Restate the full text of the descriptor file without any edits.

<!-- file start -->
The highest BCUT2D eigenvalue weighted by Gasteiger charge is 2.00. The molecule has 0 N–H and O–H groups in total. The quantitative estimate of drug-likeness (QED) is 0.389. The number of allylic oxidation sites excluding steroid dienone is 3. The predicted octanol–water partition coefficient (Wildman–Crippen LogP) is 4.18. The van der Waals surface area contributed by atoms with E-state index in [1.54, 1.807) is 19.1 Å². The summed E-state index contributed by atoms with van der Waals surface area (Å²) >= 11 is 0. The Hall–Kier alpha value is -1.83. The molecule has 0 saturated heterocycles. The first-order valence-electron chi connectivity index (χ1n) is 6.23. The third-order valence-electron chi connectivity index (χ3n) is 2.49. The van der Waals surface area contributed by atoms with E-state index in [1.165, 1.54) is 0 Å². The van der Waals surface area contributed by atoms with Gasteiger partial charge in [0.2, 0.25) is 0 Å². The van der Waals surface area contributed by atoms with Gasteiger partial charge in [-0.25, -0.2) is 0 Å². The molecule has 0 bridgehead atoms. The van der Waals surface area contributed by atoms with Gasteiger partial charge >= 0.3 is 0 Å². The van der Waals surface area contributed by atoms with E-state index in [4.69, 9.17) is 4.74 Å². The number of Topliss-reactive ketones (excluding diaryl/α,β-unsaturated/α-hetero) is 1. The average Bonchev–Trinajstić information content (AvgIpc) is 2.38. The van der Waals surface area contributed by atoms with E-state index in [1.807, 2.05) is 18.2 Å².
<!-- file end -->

The highest BCUT2D eigenvalue weighted by Gasteiger charge is 2.00. The molecule has 0 N–H and O–H groups in total. The quantitative estimate of drug-likeness (QED) is 0.389. The number of allylic oxidation sites excluding steroid dienone is 3. The predicted octanol–water partition coefficient (Wildman–Crippen LogP) is 4.18. The van der Waals surface area contributed by atoms with E-state index in [1.54, 1.807) is 19.1 Å². The summed E-state index contributed by atoms with van der Waals surface area (Å²) >= 11 is 0. The Hall–Kier alpha value is -1.83. The molecule has 0 saturated heterocycles. The first-order valence-electron chi connectivity index (χ1n) is 6.23. The third-order valence-electron chi connectivity index (χ3n) is 2.49. The van der Waals surface area contributed by atoms with E-state index in [1.165, 1.54) is 0 Å². The van der Waals surface area contributed by atoms with Gasteiger partial charge in [0.2, 0.25) is 0 Å². The van der Waals surface area contributed by atoms with Gasteiger partial charge in [-0.25, -0.2) is 0 Å². The molecule has 0 bridgehead atoms. The van der Waals surface area contributed by atoms with Gasteiger partial charge >= 0.3 is 0 Å². The van der Waals surface area contributed by atoms with E-state index in [4.69, 9.17) is 4.74 Å². The number of Topliss-reactive ketones (excluding diaryl/α,β-unsaturated/α-hetero) is 1. The average Bonchev–Trinajstić information content (AvgIpc) is 2.38. The van der Waals surface area contributed by atoms with E-state index in [1.807, 2.05) is 18.2 Å².